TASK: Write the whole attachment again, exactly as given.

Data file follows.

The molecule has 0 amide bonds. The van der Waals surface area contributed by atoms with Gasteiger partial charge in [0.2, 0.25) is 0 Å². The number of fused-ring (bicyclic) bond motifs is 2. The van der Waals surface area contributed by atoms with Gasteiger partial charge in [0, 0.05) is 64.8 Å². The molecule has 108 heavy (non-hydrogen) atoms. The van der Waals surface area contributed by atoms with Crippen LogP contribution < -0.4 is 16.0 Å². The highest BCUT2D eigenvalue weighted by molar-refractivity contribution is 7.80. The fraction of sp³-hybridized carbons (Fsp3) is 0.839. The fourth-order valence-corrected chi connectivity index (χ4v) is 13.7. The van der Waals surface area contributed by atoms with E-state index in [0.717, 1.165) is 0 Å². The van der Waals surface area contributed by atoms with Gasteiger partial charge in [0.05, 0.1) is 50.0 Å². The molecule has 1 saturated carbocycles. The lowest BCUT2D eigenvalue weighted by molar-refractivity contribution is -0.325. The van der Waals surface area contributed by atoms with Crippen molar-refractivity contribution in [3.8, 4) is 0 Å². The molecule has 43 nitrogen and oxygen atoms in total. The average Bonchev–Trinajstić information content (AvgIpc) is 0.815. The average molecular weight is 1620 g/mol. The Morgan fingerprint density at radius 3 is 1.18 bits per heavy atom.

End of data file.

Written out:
The molecule has 0 amide bonds. The van der Waals surface area contributed by atoms with Gasteiger partial charge in [0.2, 0.25) is 0 Å². The number of fused-ring (bicyclic) bond motifs is 2. The van der Waals surface area contributed by atoms with Gasteiger partial charge in [0, 0.05) is 64.8 Å². The molecule has 108 heavy (non-hydrogen) atoms. The van der Waals surface area contributed by atoms with Crippen LogP contribution < -0.4 is 16.0 Å². The highest BCUT2D eigenvalue weighted by molar-refractivity contribution is 7.80. The fraction of sp³-hybridized carbons (Fsp3) is 0.839. The fourth-order valence-corrected chi connectivity index (χ4v) is 13.7. The van der Waals surface area contributed by atoms with E-state index in [0.717, 1.165) is 0 Å². The van der Waals surface area contributed by atoms with Gasteiger partial charge in [0.05, 0.1) is 50.0 Å². The molecule has 1 saturated carbocycles. The lowest BCUT2D eigenvalue weighted by molar-refractivity contribution is -0.325. The van der Waals surface area contributed by atoms with Crippen molar-refractivity contribution in [3.8, 4) is 0 Å². The molecule has 43 nitrogen and oxygen atoms in total. The average Bonchev–Trinajstić information content (AvgIpc) is 0.815. The average molecular weight is 1620 g/mol. The Morgan fingerprint density at radius 3 is 1.18 bits per heavy atom.